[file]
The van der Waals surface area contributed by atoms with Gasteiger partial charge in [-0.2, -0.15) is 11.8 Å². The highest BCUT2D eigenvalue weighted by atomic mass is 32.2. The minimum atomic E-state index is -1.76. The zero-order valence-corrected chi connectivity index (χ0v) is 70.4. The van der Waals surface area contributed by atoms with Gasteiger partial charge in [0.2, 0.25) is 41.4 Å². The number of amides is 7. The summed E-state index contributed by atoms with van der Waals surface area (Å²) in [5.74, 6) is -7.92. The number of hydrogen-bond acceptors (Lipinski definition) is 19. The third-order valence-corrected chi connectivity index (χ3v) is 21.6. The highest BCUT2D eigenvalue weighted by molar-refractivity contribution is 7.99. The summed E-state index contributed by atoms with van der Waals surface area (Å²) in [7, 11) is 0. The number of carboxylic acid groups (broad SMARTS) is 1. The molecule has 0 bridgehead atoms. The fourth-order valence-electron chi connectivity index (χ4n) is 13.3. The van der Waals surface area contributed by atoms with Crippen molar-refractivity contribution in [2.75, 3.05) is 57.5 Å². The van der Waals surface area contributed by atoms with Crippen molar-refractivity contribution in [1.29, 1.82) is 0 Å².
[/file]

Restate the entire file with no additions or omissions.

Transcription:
The van der Waals surface area contributed by atoms with Gasteiger partial charge in [-0.2, -0.15) is 11.8 Å². The highest BCUT2D eigenvalue weighted by atomic mass is 32.2. The minimum atomic E-state index is -1.76. The zero-order valence-corrected chi connectivity index (χ0v) is 70.4. The van der Waals surface area contributed by atoms with Gasteiger partial charge in [0.2, 0.25) is 41.4 Å². The number of amides is 7. The summed E-state index contributed by atoms with van der Waals surface area (Å²) in [5.74, 6) is -7.92. The number of hydrogen-bond acceptors (Lipinski definition) is 19. The third-order valence-corrected chi connectivity index (χ3v) is 21.6. The highest BCUT2D eigenvalue weighted by molar-refractivity contribution is 7.99. The summed E-state index contributed by atoms with van der Waals surface area (Å²) in [7, 11) is 0. The number of carboxylic acid groups (broad SMARTS) is 1. The molecule has 0 bridgehead atoms. The fourth-order valence-electron chi connectivity index (χ4n) is 13.3. The van der Waals surface area contributed by atoms with Crippen molar-refractivity contribution in [2.75, 3.05) is 57.5 Å². The van der Waals surface area contributed by atoms with Crippen molar-refractivity contribution in [1.29, 1.82) is 0 Å².